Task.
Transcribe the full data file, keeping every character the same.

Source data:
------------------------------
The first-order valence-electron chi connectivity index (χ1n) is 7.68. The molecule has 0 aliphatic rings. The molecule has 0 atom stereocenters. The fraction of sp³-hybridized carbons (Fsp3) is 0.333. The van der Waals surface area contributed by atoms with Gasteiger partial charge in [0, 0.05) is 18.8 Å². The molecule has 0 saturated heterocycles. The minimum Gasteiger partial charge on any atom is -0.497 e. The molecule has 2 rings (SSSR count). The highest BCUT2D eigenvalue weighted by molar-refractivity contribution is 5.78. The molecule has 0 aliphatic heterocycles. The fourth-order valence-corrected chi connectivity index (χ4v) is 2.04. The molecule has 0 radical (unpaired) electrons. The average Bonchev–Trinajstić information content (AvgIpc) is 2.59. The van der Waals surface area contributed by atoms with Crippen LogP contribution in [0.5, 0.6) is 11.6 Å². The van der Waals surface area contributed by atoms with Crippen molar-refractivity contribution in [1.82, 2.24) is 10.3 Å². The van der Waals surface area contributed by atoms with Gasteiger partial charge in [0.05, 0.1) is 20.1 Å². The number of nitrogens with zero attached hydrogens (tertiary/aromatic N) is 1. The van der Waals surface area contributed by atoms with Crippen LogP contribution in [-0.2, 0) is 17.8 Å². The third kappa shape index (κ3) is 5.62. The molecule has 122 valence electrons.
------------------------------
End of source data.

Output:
The first-order valence-electron chi connectivity index (χ1n) is 7.68. The molecule has 0 aliphatic rings. The molecule has 0 atom stereocenters. The fraction of sp³-hybridized carbons (Fsp3) is 0.333. The van der Waals surface area contributed by atoms with Gasteiger partial charge in [0, 0.05) is 18.8 Å². The molecule has 0 saturated heterocycles. The minimum Gasteiger partial charge on any atom is -0.497 e. The molecule has 2 rings (SSSR count). The highest BCUT2D eigenvalue weighted by molar-refractivity contribution is 5.78. The molecule has 0 aliphatic heterocycles. The fourth-order valence-corrected chi connectivity index (χ4v) is 2.04. The molecule has 0 radical (unpaired) electrons. The average Bonchev–Trinajstić information content (AvgIpc) is 2.59. The van der Waals surface area contributed by atoms with Crippen LogP contribution in [0.5, 0.6) is 11.6 Å². The van der Waals surface area contributed by atoms with Crippen molar-refractivity contribution in [1.82, 2.24) is 10.3 Å². The van der Waals surface area contributed by atoms with Gasteiger partial charge in [0.05, 0.1) is 20.1 Å². The number of nitrogens with zero attached hydrogens (tertiary/aromatic N) is 1. The van der Waals surface area contributed by atoms with Crippen LogP contribution in [-0.2, 0) is 17.8 Å². The third kappa shape index (κ3) is 5.62. The molecule has 122 valence electrons.